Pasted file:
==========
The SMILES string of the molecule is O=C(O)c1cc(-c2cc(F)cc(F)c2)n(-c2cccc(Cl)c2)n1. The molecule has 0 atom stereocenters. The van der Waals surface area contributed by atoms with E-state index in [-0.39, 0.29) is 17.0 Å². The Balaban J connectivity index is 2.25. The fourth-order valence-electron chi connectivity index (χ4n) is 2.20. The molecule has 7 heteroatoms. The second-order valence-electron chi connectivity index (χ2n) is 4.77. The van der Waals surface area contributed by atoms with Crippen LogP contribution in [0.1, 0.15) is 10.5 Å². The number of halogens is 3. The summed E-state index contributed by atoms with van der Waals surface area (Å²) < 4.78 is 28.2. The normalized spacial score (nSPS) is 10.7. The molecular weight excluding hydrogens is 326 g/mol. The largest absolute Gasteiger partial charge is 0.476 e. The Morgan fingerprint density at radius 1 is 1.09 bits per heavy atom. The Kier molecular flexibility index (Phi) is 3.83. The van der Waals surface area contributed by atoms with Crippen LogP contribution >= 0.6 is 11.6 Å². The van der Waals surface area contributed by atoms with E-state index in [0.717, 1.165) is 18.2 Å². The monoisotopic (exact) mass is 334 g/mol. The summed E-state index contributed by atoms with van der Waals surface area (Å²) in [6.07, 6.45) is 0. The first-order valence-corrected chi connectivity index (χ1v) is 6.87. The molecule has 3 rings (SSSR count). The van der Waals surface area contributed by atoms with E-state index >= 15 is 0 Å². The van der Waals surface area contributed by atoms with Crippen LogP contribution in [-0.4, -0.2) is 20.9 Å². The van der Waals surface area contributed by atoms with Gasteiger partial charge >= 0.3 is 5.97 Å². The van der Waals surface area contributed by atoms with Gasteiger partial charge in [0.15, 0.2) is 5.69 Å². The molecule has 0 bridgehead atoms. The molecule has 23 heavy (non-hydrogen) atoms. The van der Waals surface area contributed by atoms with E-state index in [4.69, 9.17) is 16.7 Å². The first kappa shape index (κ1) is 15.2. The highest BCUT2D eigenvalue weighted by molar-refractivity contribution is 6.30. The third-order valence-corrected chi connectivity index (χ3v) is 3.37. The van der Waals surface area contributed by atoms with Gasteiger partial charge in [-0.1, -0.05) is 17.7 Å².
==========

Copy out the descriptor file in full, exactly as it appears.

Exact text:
The SMILES string of the molecule is O=C(O)c1cc(-c2cc(F)cc(F)c2)n(-c2cccc(Cl)c2)n1. The molecule has 0 atom stereocenters. The van der Waals surface area contributed by atoms with E-state index in [-0.39, 0.29) is 17.0 Å². The Balaban J connectivity index is 2.25. The fourth-order valence-electron chi connectivity index (χ4n) is 2.20. The molecule has 7 heteroatoms. The second-order valence-electron chi connectivity index (χ2n) is 4.77. The van der Waals surface area contributed by atoms with Crippen LogP contribution in [0.1, 0.15) is 10.5 Å². The number of halogens is 3. The summed E-state index contributed by atoms with van der Waals surface area (Å²) < 4.78 is 28.2. The normalized spacial score (nSPS) is 10.7. The molecular weight excluding hydrogens is 326 g/mol. The largest absolute Gasteiger partial charge is 0.476 e. The Morgan fingerprint density at radius 1 is 1.09 bits per heavy atom. The Kier molecular flexibility index (Phi) is 3.83. The van der Waals surface area contributed by atoms with Crippen LogP contribution >= 0.6 is 11.6 Å². The van der Waals surface area contributed by atoms with E-state index in [0.717, 1.165) is 18.2 Å². The monoisotopic (exact) mass is 334 g/mol. The summed E-state index contributed by atoms with van der Waals surface area (Å²) in [6.07, 6.45) is 0. The first-order valence-corrected chi connectivity index (χ1v) is 6.87. The molecule has 3 rings (SSSR count). The van der Waals surface area contributed by atoms with E-state index >= 15 is 0 Å². The van der Waals surface area contributed by atoms with Crippen LogP contribution in [-0.4, -0.2) is 20.9 Å². The van der Waals surface area contributed by atoms with Gasteiger partial charge >= 0.3 is 5.97 Å². The van der Waals surface area contributed by atoms with Gasteiger partial charge in [0.15, 0.2) is 5.69 Å². The molecule has 0 bridgehead atoms. The molecule has 23 heavy (non-hydrogen) atoms. The van der Waals surface area contributed by atoms with E-state index in [4.69, 9.17) is 16.7 Å². The first kappa shape index (κ1) is 15.2. The highest BCUT2D eigenvalue weighted by molar-refractivity contribution is 6.30. The third-order valence-corrected chi connectivity index (χ3v) is 3.37. The van der Waals surface area contributed by atoms with Gasteiger partial charge in [-0.1, -0.05) is 17.7 Å².